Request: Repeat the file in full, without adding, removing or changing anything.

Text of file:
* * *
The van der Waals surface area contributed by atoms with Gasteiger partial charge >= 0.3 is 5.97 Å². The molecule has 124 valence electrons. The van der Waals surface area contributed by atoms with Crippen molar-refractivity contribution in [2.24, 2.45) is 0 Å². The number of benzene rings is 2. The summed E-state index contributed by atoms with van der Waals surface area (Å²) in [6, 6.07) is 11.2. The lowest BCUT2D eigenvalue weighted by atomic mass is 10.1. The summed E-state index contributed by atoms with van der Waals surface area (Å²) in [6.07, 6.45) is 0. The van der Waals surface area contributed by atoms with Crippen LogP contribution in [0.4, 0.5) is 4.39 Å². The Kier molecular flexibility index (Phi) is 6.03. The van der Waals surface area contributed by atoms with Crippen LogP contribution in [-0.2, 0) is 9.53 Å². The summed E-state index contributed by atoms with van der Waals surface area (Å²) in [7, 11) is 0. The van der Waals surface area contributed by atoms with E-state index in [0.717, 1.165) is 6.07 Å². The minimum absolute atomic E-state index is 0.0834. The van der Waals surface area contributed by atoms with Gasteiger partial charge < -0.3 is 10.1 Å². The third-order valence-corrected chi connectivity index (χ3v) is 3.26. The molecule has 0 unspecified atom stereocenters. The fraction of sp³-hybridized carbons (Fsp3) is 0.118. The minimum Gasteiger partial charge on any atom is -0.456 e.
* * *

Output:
The van der Waals surface area contributed by atoms with Gasteiger partial charge >= 0.3 is 5.97 Å². The molecule has 124 valence electrons. The van der Waals surface area contributed by atoms with Crippen molar-refractivity contribution in [2.24, 2.45) is 0 Å². The number of benzene rings is 2. The summed E-state index contributed by atoms with van der Waals surface area (Å²) in [6, 6.07) is 11.2. The lowest BCUT2D eigenvalue weighted by atomic mass is 10.1. The summed E-state index contributed by atoms with van der Waals surface area (Å²) in [6.07, 6.45) is 0. The van der Waals surface area contributed by atoms with Crippen LogP contribution in [0.4, 0.5) is 4.39 Å². The Kier molecular flexibility index (Phi) is 6.03. The van der Waals surface area contributed by atoms with Crippen LogP contribution in [-0.2, 0) is 9.53 Å². The summed E-state index contributed by atoms with van der Waals surface area (Å²) in [7, 11) is 0. The van der Waals surface area contributed by atoms with E-state index in [0.717, 1.165) is 6.07 Å². The minimum absolute atomic E-state index is 0.0834. The van der Waals surface area contributed by atoms with Gasteiger partial charge < -0.3 is 10.1 Å². The third-order valence-corrected chi connectivity index (χ3v) is 3.26. The molecule has 0 unspecified atom stereocenters. The fraction of sp³-hybridized carbons (Fsp3) is 0.118. The minimum Gasteiger partial charge on any atom is -0.456 e.